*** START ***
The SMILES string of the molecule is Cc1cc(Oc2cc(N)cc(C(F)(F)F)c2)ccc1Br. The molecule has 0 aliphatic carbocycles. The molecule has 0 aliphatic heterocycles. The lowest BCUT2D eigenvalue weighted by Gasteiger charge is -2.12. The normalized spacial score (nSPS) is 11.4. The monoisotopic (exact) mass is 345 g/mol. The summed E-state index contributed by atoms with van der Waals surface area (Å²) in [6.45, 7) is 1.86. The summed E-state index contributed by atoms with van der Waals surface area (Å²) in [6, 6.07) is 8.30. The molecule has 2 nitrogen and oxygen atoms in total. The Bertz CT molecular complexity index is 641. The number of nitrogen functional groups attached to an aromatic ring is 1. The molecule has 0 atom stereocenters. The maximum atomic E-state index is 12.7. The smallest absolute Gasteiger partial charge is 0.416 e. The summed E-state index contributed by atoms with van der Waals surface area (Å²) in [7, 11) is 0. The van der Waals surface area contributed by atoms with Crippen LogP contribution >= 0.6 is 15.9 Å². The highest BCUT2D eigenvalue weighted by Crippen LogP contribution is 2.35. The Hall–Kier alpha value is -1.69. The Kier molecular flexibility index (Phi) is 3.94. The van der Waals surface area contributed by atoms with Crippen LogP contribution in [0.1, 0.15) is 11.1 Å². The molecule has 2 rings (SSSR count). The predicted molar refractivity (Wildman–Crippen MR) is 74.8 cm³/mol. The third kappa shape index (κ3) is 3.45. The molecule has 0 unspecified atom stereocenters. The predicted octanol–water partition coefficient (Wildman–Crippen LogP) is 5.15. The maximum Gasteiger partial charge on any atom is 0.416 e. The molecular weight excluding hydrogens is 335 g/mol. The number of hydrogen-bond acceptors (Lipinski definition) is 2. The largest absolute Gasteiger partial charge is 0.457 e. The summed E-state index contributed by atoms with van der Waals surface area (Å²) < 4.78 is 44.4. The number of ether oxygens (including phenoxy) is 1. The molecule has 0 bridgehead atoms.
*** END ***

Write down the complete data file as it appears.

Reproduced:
The SMILES string of the molecule is Cc1cc(Oc2cc(N)cc(C(F)(F)F)c2)ccc1Br. The molecule has 0 aliphatic carbocycles. The molecule has 0 aliphatic heterocycles. The lowest BCUT2D eigenvalue weighted by Gasteiger charge is -2.12. The normalized spacial score (nSPS) is 11.4. The monoisotopic (exact) mass is 345 g/mol. The summed E-state index contributed by atoms with van der Waals surface area (Å²) in [6.45, 7) is 1.86. The summed E-state index contributed by atoms with van der Waals surface area (Å²) in [6, 6.07) is 8.30. The molecule has 2 nitrogen and oxygen atoms in total. The Bertz CT molecular complexity index is 641. The number of nitrogen functional groups attached to an aromatic ring is 1. The molecule has 0 atom stereocenters. The maximum atomic E-state index is 12.7. The smallest absolute Gasteiger partial charge is 0.416 e. The summed E-state index contributed by atoms with van der Waals surface area (Å²) in [7, 11) is 0. The van der Waals surface area contributed by atoms with Crippen LogP contribution >= 0.6 is 15.9 Å². The highest BCUT2D eigenvalue weighted by Crippen LogP contribution is 2.35. The Hall–Kier alpha value is -1.69. The Kier molecular flexibility index (Phi) is 3.94. The van der Waals surface area contributed by atoms with Crippen LogP contribution in [0.1, 0.15) is 11.1 Å². The molecule has 2 rings (SSSR count). The predicted molar refractivity (Wildman–Crippen MR) is 74.8 cm³/mol. The third kappa shape index (κ3) is 3.45. The molecule has 0 unspecified atom stereocenters. The predicted octanol–water partition coefficient (Wildman–Crippen LogP) is 5.15. The maximum Gasteiger partial charge on any atom is 0.416 e. The molecular weight excluding hydrogens is 335 g/mol. The number of hydrogen-bond acceptors (Lipinski definition) is 2. The largest absolute Gasteiger partial charge is 0.457 e. The summed E-state index contributed by atoms with van der Waals surface area (Å²) < 4.78 is 44.4. The number of ether oxygens (including phenoxy) is 1. The molecule has 0 bridgehead atoms.